by Erik Borda
Summits and dips, peaks and valleys,
the horizon winks, my feet alight.
I beat each step, an echo rallies
loyal creatures of the night:
a pleasant start, for perfect stars.
Truly, my compass came broken,
untethered from its righteous thread,
the face, a gray and helpless token,
its needle, teeters gently dead:
I make a poor astronomer.
Yet soles lie flat, as visions track
the skies, impatiences in vain,
unfurling fabric of richest black
atop the Earthen plane:
we’re but low stones in a vast bowl.
Not a one of us has seen a star born,
naught but the bed and the seas they adorned
fore they left us their firmament.
All free things play on the face of their reign,
hot with live hope that Auriga should deign
to prod time forth an increment.
Save for the wicked, who walk in disguise,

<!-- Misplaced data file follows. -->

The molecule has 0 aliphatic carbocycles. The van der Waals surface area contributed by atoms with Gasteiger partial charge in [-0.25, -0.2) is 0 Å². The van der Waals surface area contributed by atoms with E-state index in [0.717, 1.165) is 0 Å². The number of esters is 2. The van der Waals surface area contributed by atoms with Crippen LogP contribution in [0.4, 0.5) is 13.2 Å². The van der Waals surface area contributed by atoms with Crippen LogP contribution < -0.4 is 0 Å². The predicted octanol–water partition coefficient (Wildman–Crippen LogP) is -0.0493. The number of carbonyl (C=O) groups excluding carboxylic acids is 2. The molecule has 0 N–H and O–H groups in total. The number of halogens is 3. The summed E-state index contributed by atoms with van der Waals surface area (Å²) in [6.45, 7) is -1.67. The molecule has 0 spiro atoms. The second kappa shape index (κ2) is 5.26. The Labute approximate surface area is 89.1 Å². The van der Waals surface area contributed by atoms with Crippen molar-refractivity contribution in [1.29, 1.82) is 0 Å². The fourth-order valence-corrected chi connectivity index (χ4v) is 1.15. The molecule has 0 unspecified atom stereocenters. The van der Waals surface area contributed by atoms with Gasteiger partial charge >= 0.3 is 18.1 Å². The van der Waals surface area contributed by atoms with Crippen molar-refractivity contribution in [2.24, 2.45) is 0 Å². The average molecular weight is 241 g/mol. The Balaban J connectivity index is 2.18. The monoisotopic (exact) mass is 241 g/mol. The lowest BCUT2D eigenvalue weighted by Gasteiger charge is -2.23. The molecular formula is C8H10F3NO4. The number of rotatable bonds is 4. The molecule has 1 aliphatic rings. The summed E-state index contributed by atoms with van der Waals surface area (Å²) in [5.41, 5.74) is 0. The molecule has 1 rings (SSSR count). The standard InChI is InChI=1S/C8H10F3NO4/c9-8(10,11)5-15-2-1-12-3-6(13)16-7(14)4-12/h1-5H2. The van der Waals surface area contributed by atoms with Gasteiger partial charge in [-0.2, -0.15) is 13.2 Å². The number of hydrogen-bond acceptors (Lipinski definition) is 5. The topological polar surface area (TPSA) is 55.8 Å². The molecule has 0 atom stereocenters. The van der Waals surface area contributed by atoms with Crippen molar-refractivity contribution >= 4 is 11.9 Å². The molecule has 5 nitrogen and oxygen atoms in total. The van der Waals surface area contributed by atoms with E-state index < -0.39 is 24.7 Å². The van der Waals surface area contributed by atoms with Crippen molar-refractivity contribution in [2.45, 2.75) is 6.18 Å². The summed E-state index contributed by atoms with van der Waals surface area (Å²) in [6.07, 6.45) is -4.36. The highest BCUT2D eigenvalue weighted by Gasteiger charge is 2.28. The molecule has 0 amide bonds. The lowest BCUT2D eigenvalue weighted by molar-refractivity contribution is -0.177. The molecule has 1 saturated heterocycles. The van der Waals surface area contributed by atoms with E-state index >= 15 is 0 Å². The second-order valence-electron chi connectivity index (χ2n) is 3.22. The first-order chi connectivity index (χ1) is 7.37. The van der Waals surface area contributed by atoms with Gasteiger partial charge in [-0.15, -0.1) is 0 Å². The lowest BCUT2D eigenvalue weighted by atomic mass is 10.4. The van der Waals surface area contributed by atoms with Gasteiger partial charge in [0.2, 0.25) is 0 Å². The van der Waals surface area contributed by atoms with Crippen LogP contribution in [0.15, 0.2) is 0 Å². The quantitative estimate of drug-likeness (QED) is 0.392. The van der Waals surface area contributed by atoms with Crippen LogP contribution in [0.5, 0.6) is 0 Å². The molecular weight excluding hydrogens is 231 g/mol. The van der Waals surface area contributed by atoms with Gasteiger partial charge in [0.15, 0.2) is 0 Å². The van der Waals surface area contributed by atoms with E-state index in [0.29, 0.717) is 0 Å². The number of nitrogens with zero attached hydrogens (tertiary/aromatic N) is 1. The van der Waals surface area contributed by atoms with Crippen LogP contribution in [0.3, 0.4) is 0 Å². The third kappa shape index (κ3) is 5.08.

who nourish deceit with star-darkened eyes,
for them, waits a just punishment.
Cry not for the cruel, tonight we are blessed,
soft beacons of light heed Earthly requests
to smooth hearts worn with detriment.
Perhaps, the stars made themselves for our needs,
Cassiopeia, bravely she leads
our lost ships to her embankment.
Or perhaps, just perhaps, they're a pretty accident.
There’s a wistfulness I take,
when I look Ganymede in the face,
that starshine glows forever
but devotees fade.
That as I look yonder, past suffering untold,
the tides will yawn long,
the stars will burn cold.
That justice grows fat on the harvest moon's plenty,
a friend to a few, a foe to many,
that fairness became a toy to adopt,
a necklace, a compass, a gold pocket watch.
That for want of a filament,
I'm made your embarrassment.
With every tenet I decline,
the horizon becomes a finish line,
at last, the final stretch I see.
So rest easy, my intimate,
my discarded, loyal instrument,
I care not who we’re meant to be.